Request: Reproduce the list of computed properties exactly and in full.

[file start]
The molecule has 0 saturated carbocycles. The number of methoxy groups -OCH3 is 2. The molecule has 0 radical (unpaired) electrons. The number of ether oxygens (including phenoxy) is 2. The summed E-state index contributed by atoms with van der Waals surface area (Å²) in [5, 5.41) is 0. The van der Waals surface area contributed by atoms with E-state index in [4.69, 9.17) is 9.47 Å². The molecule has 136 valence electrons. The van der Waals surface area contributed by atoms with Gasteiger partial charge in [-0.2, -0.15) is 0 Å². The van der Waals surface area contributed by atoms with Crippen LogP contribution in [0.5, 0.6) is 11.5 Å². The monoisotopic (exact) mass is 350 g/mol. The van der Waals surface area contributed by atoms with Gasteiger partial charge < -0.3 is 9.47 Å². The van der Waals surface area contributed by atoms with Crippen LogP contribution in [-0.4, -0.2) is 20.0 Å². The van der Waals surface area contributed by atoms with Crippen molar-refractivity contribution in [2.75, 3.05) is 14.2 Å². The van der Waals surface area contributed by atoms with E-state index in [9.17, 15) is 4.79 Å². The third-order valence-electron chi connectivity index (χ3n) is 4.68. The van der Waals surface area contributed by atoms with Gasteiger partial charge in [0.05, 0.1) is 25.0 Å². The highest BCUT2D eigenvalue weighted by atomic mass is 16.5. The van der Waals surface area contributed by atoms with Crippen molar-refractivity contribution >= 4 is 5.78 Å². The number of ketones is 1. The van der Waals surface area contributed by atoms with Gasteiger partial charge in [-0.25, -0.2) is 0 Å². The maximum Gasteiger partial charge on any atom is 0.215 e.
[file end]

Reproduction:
The molecule has 0 saturated carbocycles. The number of methoxy groups -OCH3 is 2. The molecule has 0 radical (unpaired) electrons. The number of ether oxygens (including phenoxy) is 2. The summed E-state index contributed by atoms with van der Waals surface area (Å²) in [5, 5.41) is 0. The van der Waals surface area contributed by atoms with E-state index in [4.69, 9.17) is 9.47 Å². The molecule has 136 valence electrons. The van der Waals surface area contributed by atoms with Gasteiger partial charge in [-0.2, -0.15) is 0 Å². The van der Waals surface area contributed by atoms with Crippen LogP contribution in [0.5, 0.6) is 11.5 Å². The monoisotopic (exact) mass is 350 g/mol. The van der Waals surface area contributed by atoms with Gasteiger partial charge < -0.3 is 9.47 Å². The van der Waals surface area contributed by atoms with Crippen LogP contribution in [-0.4, -0.2) is 20.0 Å². The van der Waals surface area contributed by atoms with Crippen molar-refractivity contribution in [2.75, 3.05) is 14.2 Å². The van der Waals surface area contributed by atoms with E-state index in [9.17, 15) is 4.79 Å². The third-order valence-electron chi connectivity index (χ3n) is 4.68. The van der Waals surface area contributed by atoms with Gasteiger partial charge in [0.05, 0.1) is 25.0 Å². The highest BCUT2D eigenvalue weighted by atomic mass is 16.5. The van der Waals surface area contributed by atoms with Crippen molar-refractivity contribution >= 4 is 5.78 Å². The number of ketones is 1. The van der Waals surface area contributed by atoms with Gasteiger partial charge in [-0.25, -0.2) is 0 Å². The maximum Gasteiger partial charge on any atom is 0.215 e.